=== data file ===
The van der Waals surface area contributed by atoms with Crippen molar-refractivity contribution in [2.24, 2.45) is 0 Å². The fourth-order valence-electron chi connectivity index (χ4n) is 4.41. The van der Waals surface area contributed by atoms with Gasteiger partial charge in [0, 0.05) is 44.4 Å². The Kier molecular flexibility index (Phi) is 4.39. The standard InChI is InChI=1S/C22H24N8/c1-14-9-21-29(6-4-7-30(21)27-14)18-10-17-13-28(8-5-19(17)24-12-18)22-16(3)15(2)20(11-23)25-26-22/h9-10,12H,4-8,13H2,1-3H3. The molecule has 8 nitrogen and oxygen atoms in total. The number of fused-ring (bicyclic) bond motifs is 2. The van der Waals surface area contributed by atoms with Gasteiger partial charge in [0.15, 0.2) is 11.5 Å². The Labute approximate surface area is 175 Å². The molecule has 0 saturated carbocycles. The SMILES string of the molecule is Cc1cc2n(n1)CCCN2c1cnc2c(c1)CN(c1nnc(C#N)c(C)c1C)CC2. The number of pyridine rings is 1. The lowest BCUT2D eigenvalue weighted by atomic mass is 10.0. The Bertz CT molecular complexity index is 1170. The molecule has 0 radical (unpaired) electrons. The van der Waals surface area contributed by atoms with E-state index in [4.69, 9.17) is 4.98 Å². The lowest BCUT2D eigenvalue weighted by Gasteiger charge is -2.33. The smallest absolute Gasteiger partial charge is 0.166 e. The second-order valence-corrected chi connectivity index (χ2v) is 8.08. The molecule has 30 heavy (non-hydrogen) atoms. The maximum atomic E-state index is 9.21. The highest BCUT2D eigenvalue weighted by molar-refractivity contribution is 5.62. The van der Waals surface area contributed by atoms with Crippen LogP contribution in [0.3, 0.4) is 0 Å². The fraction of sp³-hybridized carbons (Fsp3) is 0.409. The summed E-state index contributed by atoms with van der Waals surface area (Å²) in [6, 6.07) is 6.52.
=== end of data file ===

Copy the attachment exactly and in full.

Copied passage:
The van der Waals surface area contributed by atoms with Crippen molar-refractivity contribution in [2.24, 2.45) is 0 Å². The fourth-order valence-electron chi connectivity index (χ4n) is 4.41. The van der Waals surface area contributed by atoms with Gasteiger partial charge in [0, 0.05) is 44.4 Å². The Kier molecular flexibility index (Phi) is 4.39. The standard InChI is InChI=1S/C22H24N8/c1-14-9-21-29(6-4-7-30(21)27-14)18-10-17-13-28(8-5-19(17)24-12-18)22-16(3)15(2)20(11-23)25-26-22/h9-10,12H,4-8,13H2,1-3H3. The molecule has 8 nitrogen and oxygen atoms in total. The number of fused-ring (bicyclic) bond motifs is 2. The van der Waals surface area contributed by atoms with Gasteiger partial charge in [0.15, 0.2) is 11.5 Å². The Labute approximate surface area is 175 Å². The molecule has 0 saturated carbocycles. The SMILES string of the molecule is Cc1cc2n(n1)CCCN2c1cnc2c(c1)CN(c1nnc(C#N)c(C)c1C)CC2. The number of pyridine rings is 1. The lowest BCUT2D eigenvalue weighted by atomic mass is 10.0. The Bertz CT molecular complexity index is 1170. The molecule has 0 radical (unpaired) electrons. The van der Waals surface area contributed by atoms with E-state index in [4.69, 9.17) is 4.98 Å². The lowest BCUT2D eigenvalue weighted by Gasteiger charge is -2.33. The smallest absolute Gasteiger partial charge is 0.166 e. The second-order valence-corrected chi connectivity index (χ2v) is 8.08. The molecule has 30 heavy (non-hydrogen) atoms. The maximum atomic E-state index is 9.21. The highest BCUT2D eigenvalue weighted by molar-refractivity contribution is 5.62. The van der Waals surface area contributed by atoms with Crippen LogP contribution in [0.3, 0.4) is 0 Å². The fraction of sp³-hybridized carbons (Fsp3) is 0.409. The summed E-state index contributed by atoms with van der Waals surface area (Å²) in [6, 6.07) is 6.52.